My intention is to write about my experience in Dr. Saper's inpatient program. I want to share my experience so that others can get a glimpse into the program.

In the interim, this week, I am working on a list of questions, ideas, possible treatments, etc. that I can discuss with Dr. Saper and the team.

This is an exciting step that I hope will result in some much needed relief and more effective relief from the curse of chronic migraine!!!

Stay tuned!!!

  1. Chris - This isn't you losing to your Migraine, this is you taking the proverbial tiger by the tail and fighting back! May of us as patients tend to feel victimized... that this happened to us, that our lives have been taken away from us. It's rare that we get an opportunity to fight back in such a tangible way.

    I am wishing you all the luck in my heart that this will lead to better things for you. Remember it's a process though. You didn't get this way overnight, so don't expect to get better overnight either. But to find another step to take forward in a positive direction is - for me - the very definition of SUCCESS over the beastie!!

    ~Ellen

    1. An update...

      Well, I have reached my last day at work for the week. This afternoon I drive to Chelsea Michigan, as soon I finish in the office. My outpatient appointments with my "old" neurologist and the psychologist at MHNI are tomorrow at 8a and 2p. With those two appointments I have the three prerequisites for inptatient admission new MRIs of brain & neck and outpatient visits with neuro and psych. If things go as planned I will enter the inpatient program on Sunday.

      As I get moving into my work day I am simply not "here" mentally. I keep drifting to thoughts of what is to come. I am keeping my hope at a minimal and guarded level. I have, in the past, been completely enthusiastic and hopeful about new treatments. When those treatments fail or are less than successful I always seem to fall into a dark hole. With this next step, this inpatient program, I do not want to fall into that same dark hole. So, if things turn out well I will be SUPER excited! If things do not turn out so well I will not fall because I did not set myself up. This might seem a bit dark, but it is a coping mechanism (maybe not the best one).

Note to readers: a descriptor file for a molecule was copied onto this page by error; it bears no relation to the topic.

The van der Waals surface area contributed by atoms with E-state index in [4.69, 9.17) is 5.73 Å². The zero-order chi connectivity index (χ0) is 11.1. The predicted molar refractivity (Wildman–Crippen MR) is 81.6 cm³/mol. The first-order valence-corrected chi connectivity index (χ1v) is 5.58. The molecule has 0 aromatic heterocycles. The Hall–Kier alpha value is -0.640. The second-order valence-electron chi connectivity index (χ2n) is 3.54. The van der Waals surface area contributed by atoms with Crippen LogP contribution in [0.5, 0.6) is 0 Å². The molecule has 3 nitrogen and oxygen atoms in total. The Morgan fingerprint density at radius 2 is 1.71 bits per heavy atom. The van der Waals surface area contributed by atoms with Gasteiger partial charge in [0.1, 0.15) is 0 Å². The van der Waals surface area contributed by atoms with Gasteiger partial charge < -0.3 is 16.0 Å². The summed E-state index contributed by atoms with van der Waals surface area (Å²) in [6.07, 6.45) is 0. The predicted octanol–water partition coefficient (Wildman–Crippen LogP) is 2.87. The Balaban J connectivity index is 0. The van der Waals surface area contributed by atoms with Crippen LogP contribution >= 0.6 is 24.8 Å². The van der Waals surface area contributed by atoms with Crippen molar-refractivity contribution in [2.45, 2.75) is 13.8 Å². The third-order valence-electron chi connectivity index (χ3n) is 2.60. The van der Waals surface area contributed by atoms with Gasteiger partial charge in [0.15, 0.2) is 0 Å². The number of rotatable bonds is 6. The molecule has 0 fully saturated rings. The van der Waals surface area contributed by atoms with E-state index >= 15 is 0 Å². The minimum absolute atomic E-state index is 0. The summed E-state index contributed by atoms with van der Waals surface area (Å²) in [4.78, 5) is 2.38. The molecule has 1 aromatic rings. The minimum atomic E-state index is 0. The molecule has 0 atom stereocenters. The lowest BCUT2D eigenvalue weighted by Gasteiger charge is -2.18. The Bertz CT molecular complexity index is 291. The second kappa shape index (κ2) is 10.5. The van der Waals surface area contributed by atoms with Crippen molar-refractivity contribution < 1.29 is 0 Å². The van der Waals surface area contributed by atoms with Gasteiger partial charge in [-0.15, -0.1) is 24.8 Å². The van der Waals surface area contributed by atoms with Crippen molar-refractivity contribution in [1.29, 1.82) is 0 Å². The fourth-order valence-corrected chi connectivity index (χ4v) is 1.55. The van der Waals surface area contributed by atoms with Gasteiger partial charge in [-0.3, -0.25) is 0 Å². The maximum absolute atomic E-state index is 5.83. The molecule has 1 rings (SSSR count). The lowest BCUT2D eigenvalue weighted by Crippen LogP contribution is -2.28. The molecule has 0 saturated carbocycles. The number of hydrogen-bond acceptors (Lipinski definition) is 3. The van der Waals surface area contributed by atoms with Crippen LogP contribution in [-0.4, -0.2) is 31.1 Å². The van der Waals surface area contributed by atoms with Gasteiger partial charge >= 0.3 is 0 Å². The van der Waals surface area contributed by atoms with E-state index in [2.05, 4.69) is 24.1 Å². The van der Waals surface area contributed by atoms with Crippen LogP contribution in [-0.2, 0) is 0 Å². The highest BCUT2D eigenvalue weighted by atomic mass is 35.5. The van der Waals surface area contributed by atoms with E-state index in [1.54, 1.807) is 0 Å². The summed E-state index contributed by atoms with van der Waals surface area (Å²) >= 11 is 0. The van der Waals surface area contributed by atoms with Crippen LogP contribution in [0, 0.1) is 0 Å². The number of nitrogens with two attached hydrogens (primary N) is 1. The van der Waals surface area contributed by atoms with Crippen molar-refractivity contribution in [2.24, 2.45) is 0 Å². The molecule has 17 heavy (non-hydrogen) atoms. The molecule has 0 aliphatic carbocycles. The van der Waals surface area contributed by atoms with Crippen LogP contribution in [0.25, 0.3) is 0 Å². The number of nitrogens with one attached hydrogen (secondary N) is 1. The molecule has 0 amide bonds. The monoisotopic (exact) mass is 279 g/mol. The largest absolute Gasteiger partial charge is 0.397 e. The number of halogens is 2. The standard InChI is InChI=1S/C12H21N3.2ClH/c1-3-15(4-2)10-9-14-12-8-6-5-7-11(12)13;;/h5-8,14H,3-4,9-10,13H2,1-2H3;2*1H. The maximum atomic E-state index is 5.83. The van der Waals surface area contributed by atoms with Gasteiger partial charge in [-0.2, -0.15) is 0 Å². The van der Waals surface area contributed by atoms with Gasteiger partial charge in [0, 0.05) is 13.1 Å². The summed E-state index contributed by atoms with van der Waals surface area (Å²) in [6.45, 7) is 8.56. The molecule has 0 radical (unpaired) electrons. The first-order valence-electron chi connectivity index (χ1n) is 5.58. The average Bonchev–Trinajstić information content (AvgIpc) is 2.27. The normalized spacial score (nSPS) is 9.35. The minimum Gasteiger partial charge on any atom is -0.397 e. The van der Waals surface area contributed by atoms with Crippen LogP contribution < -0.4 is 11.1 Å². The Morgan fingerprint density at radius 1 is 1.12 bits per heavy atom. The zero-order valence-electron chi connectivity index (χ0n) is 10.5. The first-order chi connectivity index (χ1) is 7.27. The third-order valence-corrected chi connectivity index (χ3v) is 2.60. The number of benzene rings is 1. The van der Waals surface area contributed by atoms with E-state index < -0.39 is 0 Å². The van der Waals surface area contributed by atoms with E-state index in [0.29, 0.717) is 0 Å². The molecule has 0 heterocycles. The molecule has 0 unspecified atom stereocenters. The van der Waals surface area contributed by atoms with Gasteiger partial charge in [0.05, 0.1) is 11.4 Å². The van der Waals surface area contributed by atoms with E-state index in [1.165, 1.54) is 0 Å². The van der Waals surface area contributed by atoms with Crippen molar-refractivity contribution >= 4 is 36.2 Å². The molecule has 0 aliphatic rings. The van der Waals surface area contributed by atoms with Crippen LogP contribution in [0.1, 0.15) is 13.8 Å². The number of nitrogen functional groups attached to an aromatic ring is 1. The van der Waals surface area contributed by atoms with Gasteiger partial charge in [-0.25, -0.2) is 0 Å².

I am also actively researching neurostimulator implants as a backup plan. It helps me to have at least two things on my list and this is my second. I am early on in the process of thorough research. Of course the clinics/physicians that perform these procedures have wonderful, glowing things to say about it. I am, however, not swayed by their perspective. I need to look for more information and do more digging into the data. I am also searching for something closer to my home (Michigan) than Houston Texas. I know there are at least a few clinics around the country that work with these stimulators and I would like to find something closer. I am definitely looking for the occipital/supraorbital combination. My research will continue as I move into and through the inpatient program.